*Why we shouldn’t ignore and flush away, protein in urine
A 5-year-old child presents with a 2-day history of fever, cough and coryza. As part of their assessment in ED, a urine dip is performed. It shows 1+ of protein but is otherwise clear.
This is common. We know there is no urine infection, but what does the protein mean? Shall we ignore it? Is it just from the fever?
What is proteinuria?
Proteinuria is the term for protein in urine. When we use a urine dipstick, the protein we are measuring is albumin. This suggests that albumin is leaking out from the kidneys into the urine.
Here are the protein levels as represented on a urine dip:
Ideally, we should measure a 24-hour sample of urine to get an idea of how much protein is leaking out, but this is a challenging investigation in practical terms. Collecting a day’s output in a little one is difficult, particularly if they wear nappies. In addition, the test might require an admission or repeated trips to hospital with samples, and most children with incidental proteinuria can be investigated in the ED or as outpatients.
The alternative is sending a urine sample for the protein creatinine ratio (PCR) or albumin creatinine ratio (ACR). ACR measures albumin only, while PCR measures all protein including the lower molecular weight proteins that are lost in tubular disease. ACR will suffice in picking up most paediatric pathologies if PCR is not available in your area.
A normal urine protein creatinine ratio is less than 0.2 mg protein/mg creatinine in children older than 2 years and less than 0.5 mg protein/mg creatinine in infants and children 6 to 24 months old.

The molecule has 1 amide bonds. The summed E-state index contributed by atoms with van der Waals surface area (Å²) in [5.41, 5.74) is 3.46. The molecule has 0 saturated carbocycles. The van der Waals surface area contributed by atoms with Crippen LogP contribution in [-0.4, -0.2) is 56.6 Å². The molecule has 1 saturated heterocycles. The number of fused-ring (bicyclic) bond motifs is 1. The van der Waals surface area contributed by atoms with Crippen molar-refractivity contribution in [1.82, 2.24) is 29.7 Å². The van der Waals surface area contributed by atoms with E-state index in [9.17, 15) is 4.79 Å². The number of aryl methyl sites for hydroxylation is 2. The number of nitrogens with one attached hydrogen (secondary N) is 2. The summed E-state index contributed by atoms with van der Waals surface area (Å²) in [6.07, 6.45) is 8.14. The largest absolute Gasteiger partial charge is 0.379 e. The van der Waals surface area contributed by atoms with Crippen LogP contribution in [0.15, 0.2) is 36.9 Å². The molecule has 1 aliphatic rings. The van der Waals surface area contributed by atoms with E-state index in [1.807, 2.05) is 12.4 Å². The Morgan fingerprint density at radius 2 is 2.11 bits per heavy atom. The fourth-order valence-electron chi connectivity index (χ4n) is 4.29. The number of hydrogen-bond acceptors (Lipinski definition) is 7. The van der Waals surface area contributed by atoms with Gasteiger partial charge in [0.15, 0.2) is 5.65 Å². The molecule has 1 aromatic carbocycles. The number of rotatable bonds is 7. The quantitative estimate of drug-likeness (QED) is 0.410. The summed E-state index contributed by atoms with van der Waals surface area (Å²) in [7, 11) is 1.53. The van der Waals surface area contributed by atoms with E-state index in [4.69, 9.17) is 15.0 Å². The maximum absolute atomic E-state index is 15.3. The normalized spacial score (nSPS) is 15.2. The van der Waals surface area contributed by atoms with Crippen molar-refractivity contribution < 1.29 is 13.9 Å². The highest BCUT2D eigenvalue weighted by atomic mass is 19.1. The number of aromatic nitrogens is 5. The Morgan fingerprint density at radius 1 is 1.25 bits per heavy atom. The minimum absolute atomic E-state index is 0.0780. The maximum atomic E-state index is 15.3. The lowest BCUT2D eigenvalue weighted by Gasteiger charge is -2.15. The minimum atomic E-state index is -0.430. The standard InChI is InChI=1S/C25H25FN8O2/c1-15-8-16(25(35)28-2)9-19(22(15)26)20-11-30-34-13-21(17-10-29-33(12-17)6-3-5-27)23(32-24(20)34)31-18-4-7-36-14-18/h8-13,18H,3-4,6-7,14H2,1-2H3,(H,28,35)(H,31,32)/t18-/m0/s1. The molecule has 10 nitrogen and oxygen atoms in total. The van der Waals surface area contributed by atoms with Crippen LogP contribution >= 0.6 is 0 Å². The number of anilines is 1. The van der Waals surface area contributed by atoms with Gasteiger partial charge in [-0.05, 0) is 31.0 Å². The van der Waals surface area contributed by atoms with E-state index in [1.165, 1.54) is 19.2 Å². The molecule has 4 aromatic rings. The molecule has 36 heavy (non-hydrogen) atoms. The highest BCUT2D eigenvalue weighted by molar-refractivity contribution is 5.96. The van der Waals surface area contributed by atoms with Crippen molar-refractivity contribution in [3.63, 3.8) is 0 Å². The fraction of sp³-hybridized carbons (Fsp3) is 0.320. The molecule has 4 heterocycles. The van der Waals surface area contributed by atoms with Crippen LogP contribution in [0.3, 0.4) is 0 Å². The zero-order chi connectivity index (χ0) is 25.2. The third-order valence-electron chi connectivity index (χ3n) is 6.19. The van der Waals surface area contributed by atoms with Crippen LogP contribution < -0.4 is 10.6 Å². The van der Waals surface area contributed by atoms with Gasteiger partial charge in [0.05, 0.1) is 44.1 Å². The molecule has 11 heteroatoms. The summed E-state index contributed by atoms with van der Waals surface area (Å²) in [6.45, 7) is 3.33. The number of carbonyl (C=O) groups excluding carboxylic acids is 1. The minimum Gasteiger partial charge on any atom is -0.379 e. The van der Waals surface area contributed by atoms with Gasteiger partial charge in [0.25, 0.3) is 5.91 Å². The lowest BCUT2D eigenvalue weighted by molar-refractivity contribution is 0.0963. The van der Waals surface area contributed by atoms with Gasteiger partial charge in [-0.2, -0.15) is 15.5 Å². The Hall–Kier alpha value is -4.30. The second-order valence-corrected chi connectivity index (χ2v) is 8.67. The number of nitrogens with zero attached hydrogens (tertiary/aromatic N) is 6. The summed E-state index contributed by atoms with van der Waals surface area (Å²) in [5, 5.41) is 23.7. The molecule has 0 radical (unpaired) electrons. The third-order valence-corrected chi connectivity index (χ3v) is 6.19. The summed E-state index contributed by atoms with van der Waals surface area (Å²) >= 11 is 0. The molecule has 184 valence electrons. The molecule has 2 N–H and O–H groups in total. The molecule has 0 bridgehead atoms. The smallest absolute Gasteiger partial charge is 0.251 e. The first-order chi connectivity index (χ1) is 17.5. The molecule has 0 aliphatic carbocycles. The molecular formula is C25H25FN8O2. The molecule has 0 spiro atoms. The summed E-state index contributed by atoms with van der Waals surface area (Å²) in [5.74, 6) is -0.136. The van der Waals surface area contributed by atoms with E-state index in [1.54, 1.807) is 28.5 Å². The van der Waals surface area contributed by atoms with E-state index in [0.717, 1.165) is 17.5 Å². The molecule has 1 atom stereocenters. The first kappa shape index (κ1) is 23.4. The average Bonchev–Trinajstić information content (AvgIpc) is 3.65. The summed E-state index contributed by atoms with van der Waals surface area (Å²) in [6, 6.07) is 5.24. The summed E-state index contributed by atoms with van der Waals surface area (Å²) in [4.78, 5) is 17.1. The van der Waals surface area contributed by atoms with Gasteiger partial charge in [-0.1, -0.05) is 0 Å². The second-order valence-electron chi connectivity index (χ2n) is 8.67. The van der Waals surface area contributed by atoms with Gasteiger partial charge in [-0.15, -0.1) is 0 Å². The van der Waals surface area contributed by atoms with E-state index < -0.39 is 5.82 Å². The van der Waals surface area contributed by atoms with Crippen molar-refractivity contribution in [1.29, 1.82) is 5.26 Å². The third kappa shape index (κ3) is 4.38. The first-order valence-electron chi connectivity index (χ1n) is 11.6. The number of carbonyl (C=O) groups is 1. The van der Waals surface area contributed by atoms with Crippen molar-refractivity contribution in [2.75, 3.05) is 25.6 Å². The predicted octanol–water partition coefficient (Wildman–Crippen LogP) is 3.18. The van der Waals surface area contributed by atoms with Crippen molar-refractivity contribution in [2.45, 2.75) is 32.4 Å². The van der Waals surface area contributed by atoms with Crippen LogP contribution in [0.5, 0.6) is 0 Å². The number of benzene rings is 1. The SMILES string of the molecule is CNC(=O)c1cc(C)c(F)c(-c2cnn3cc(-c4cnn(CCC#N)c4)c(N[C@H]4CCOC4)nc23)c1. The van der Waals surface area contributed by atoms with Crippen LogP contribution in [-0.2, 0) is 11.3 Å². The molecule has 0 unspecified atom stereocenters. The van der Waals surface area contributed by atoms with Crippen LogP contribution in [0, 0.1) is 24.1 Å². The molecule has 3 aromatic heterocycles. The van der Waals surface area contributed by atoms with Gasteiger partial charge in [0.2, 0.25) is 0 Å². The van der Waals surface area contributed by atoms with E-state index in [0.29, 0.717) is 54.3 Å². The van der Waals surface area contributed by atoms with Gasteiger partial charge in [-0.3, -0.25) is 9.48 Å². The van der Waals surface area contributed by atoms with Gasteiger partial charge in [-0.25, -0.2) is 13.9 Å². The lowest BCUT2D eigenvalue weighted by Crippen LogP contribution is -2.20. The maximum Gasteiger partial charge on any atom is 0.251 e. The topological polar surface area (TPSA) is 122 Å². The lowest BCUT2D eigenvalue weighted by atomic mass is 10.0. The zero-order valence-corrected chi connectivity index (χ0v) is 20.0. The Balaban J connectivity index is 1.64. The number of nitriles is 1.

Population-based studies have shown that proteinuria can be found in as many as 15% of children >5 years of age when performing a random urine spot-check. Therefore, it’s important to know the causes.
What are the causes of proteinuria?
Transient, or functional, proteinuria is, as the name suggests, temporary and usually resolves once the trigger is removed. For example, it can happen with a fever, a seizure or other triggers like exercise and dehydration. Ensure it was transient by repeating an early morning sample once the child is better or the trigger is removed.
This usually occurs in teenage boys and is associated with being upright (orthostatic) for a length of time. The way to diagnose it is to do an early morning urine dip when the child has been lying flat all night; this should be negative for protein. Once the child is upright and walking around, a repeat urine sample 4 hours later shows protein. It is a harmless condition which doesn’t need further investigation.
Despite the child having recovered from an illness or the trigger no longer being there, proteinuria persists. Therefore, the child should be examined, have their blood pressure taken, and have a blood test to check renal function.
Persistent proteinuria can be classified according to the area of the kidney affected: glomerular, tubular or overflow.
Glomerular loss is caused by the failure of the filtration barrier to keep hold of proteins, tubular loss is caused by failure to reabsorb proteins, and overflow is because the kidney is overwhelmed with high protein levels.
Glomerular loss is more common than the other causes. Therefore, when classifying it, we broadly think of nephrotic and nephritic syndrome.
Sometimes features overlap, but it’s worth being clear on what the key features are:
Although these terms are used, they don’t explain the underlying cause. So let’s think about those.